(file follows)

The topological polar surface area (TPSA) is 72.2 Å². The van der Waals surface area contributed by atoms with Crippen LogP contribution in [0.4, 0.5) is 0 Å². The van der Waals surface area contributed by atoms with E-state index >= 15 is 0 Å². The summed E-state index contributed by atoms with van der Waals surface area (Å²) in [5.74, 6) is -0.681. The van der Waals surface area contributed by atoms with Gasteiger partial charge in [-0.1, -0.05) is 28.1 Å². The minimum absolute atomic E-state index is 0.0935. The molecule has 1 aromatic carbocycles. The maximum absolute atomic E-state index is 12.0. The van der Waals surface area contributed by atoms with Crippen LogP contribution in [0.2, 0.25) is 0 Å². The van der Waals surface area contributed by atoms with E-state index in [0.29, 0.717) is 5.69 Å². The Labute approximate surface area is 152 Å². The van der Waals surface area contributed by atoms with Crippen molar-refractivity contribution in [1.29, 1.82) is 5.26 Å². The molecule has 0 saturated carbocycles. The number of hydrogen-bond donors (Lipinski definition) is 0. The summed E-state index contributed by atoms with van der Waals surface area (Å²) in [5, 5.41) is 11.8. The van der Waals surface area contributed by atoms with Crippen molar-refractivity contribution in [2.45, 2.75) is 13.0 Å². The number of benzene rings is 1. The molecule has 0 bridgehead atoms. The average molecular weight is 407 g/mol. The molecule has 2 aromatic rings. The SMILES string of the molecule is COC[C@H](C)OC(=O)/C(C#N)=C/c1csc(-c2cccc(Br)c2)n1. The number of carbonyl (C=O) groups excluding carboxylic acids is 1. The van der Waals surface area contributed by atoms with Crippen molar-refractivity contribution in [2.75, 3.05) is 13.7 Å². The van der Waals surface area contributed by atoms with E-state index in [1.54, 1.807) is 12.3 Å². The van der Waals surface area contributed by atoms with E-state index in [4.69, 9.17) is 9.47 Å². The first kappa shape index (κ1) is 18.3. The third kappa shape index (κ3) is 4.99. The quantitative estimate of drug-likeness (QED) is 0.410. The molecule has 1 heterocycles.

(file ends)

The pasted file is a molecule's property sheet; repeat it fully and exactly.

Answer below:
The topological polar surface area (TPSA) is 72.2 Å². The van der Waals surface area contributed by atoms with Crippen LogP contribution in [0.4, 0.5) is 0 Å². The van der Waals surface area contributed by atoms with E-state index >= 15 is 0 Å². The summed E-state index contributed by atoms with van der Waals surface area (Å²) in [5.74, 6) is -0.681. The van der Waals surface area contributed by atoms with Gasteiger partial charge in [-0.1, -0.05) is 28.1 Å². The minimum absolute atomic E-state index is 0.0935. The molecule has 1 aromatic carbocycles. The maximum absolute atomic E-state index is 12.0. The van der Waals surface area contributed by atoms with Crippen LogP contribution in [0.2, 0.25) is 0 Å². The van der Waals surface area contributed by atoms with E-state index in [0.29, 0.717) is 5.69 Å². The Labute approximate surface area is 152 Å². The van der Waals surface area contributed by atoms with Crippen molar-refractivity contribution in [1.29, 1.82) is 5.26 Å². The molecule has 0 saturated carbocycles. The number of hydrogen-bond donors (Lipinski definition) is 0. The summed E-state index contributed by atoms with van der Waals surface area (Å²) in [5, 5.41) is 11.8. The van der Waals surface area contributed by atoms with Crippen molar-refractivity contribution in [2.45, 2.75) is 13.0 Å². The number of benzene rings is 1. The molecule has 0 bridgehead atoms. The average molecular weight is 407 g/mol. The molecule has 2 aromatic rings. The SMILES string of the molecule is COC[C@H](C)OC(=O)/C(C#N)=C/c1csc(-c2cccc(Br)c2)n1. The number of carbonyl (C=O) groups excluding carboxylic acids is 1. The van der Waals surface area contributed by atoms with Crippen molar-refractivity contribution in [2.75, 3.05) is 13.7 Å². The van der Waals surface area contributed by atoms with E-state index in [1.54, 1.807) is 12.3 Å². The van der Waals surface area contributed by atoms with E-state index in [4.69, 9.17) is 9.47 Å². The first kappa shape index (κ1) is 18.3. The third kappa shape index (κ3) is 4.99. The quantitative estimate of drug-likeness (QED) is 0.410. The molecule has 1 heterocycles.